The Mikuska Group  

Why endowments don’t make sense for every non-profit

So, you’re on the board of a non-profit that is looking to create stable funding for the organization. You’ve heard that endowment funds are a good way to ensure ongoing revenue, in fact, in perpetuity. Sounds pretty good, right? “Let’s start an endowment fund campaign!”

Well, not so fast. There are circumstances where endowments – funds that grow and provide interest income – make sense, and others where they don’t. Consider:

  • While building up endowment funds, are you creating future stability at the cost of offering service in the short term?
  • Will focusing on major gifts for your endowment impede your ability to ask for gifts for your current needs?
  • Are you ready to manage a portfolio subject to the ups and downs of the market?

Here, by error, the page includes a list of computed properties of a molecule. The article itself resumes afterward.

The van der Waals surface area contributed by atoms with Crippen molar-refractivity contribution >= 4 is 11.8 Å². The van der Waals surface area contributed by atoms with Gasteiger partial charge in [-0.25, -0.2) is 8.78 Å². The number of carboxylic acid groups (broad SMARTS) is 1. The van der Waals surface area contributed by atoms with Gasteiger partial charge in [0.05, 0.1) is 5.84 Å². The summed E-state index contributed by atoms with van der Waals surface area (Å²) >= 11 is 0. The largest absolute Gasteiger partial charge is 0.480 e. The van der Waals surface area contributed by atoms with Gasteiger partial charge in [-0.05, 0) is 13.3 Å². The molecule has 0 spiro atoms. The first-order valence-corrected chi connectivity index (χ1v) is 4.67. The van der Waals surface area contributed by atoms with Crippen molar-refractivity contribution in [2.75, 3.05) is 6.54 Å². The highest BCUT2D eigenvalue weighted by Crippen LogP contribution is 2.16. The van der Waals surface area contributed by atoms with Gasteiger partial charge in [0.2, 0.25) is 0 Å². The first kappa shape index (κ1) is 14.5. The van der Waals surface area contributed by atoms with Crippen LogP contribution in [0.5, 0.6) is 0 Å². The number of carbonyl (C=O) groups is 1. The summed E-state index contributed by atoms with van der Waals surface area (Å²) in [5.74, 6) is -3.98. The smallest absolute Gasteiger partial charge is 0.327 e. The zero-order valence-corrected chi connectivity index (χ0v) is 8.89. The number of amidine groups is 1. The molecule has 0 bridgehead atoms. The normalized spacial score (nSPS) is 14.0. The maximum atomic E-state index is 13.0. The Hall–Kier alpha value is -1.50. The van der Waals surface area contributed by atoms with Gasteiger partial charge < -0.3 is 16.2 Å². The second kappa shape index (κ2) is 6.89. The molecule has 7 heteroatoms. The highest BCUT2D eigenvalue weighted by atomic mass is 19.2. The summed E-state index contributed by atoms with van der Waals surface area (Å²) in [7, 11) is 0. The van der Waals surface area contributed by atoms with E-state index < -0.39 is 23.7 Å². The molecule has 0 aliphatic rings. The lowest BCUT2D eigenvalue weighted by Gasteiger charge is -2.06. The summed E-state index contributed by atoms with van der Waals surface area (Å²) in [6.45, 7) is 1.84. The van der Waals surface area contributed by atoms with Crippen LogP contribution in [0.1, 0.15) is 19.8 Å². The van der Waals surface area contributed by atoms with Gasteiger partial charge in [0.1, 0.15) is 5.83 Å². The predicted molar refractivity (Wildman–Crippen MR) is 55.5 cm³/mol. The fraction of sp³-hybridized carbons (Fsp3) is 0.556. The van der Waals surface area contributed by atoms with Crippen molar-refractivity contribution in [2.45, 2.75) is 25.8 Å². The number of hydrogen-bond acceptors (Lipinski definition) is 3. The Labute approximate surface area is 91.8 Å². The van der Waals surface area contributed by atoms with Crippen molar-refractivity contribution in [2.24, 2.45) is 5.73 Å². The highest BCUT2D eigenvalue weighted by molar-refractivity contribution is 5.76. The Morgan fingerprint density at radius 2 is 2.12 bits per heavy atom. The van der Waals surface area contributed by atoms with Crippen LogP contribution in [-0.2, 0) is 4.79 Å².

The case can be made for long-term stable funding from donors where an amount that might otherwise be placed into endowment would instead be spent over a period of time, say 10 years. The advantage here is that the donor is likely to be involved and see the gift in action, and in fact may be willing (or their company or their family after them) to continue the relationship. If the relationship is well-managed and the donor remains highly engaged, there’s a greater chance that they may bring more people to support your organization.

Institutions such as universities and hospitals that have large endowment funds have the expertise to manage them, and even they have suffered over the past few years of recession and low returns. So be creative when working with potential donors and find ways that maximize the value of gifts and the relationship with the donor.

Julie Mikuska


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